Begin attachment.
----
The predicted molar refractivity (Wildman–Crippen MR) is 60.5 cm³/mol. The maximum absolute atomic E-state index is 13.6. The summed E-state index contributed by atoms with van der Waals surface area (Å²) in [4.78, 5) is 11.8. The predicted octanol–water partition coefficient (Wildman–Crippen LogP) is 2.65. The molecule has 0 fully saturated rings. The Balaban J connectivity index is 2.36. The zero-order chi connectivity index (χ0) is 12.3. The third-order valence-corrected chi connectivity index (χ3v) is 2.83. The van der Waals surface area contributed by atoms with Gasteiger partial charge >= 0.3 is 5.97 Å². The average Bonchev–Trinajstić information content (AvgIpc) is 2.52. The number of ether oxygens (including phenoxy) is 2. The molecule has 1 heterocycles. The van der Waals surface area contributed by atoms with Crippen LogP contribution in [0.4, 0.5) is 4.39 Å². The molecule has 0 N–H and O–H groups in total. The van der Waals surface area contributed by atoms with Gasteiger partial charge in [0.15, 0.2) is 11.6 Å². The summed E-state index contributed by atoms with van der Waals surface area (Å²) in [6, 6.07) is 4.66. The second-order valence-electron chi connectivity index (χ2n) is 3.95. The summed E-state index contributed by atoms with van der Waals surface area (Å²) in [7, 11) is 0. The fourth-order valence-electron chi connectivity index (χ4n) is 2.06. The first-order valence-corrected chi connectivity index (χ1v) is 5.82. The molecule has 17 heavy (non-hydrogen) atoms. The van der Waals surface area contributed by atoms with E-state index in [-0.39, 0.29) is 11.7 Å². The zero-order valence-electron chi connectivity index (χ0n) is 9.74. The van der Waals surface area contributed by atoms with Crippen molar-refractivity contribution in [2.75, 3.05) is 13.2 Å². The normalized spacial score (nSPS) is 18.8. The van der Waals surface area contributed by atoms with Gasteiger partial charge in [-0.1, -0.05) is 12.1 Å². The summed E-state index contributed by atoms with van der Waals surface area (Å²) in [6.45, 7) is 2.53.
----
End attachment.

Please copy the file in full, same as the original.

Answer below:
The predicted molar refractivity (Wildman–Crippen MR) is 60.5 cm³/mol. The maximum absolute atomic E-state index is 13.6. The summed E-state index contributed by atoms with van der Waals surface area (Å²) in [4.78, 5) is 11.8. The predicted octanol–water partition coefficient (Wildman–Crippen LogP) is 2.65. The molecule has 0 fully saturated rings. The Balaban J connectivity index is 2.36. The zero-order chi connectivity index (χ0) is 12.3. The third-order valence-corrected chi connectivity index (χ3v) is 2.83. The van der Waals surface area contributed by atoms with Gasteiger partial charge >= 0.3 is 5.97 Å². The average Bonchev–Trinajstić information content (AvgIpc) is 2.52. The number of ether oxygens (including phenoxy) is 2. The molecule has 1 heterocycles. The van der Waals surface area contributed by atoms with Crippen LogP contribution in [0.4, 0.5) is 4.39 Å². The molecule has 0 N–H and O–H groups in total. The van der Waals surface area contributed by atoms with Gasteiger partial charge in [0.15, 0.2) is 11.6 Å². The summed E-state index contributed by atoms with van der Waals surface area (Å²) in [6, 6.07) is 4.66. The second-order valence-electron chi connectivity index (χ2n) is 3.95. The summed E-state index contributed by atoms with van der Waals surface area (Å²) in [7, 11) is 0. The fourth-order valence-electron chi connectivity index (χ4n) is 2.06. The first-order valence-corrected chi connectivity index (χ1v) is 5.82. The molecule has 17 heavy (non-hydrogen) atoms. The van der Waals surface area contributed by atoms with E-state index in [-0.39, 0.29) is 11.7 Å². The zero-order valence-electron chi connectivity index (χ0n) is 9.74. The van der Waals surface area contributed by atoms with Crippen molar-refractivity contribution in [2.75, 3.05) is 13.2 Å². The normalized spacial score (nSPS) is 18.8. The van der Waals surface area contributed by atoms with Gasteiger partial charge in [-0.1, -0.05) is 12.1 Å². The summed E-state index contributed by atoms with van der Waals surface area (Å²) in [6.45, 7) is 2.53.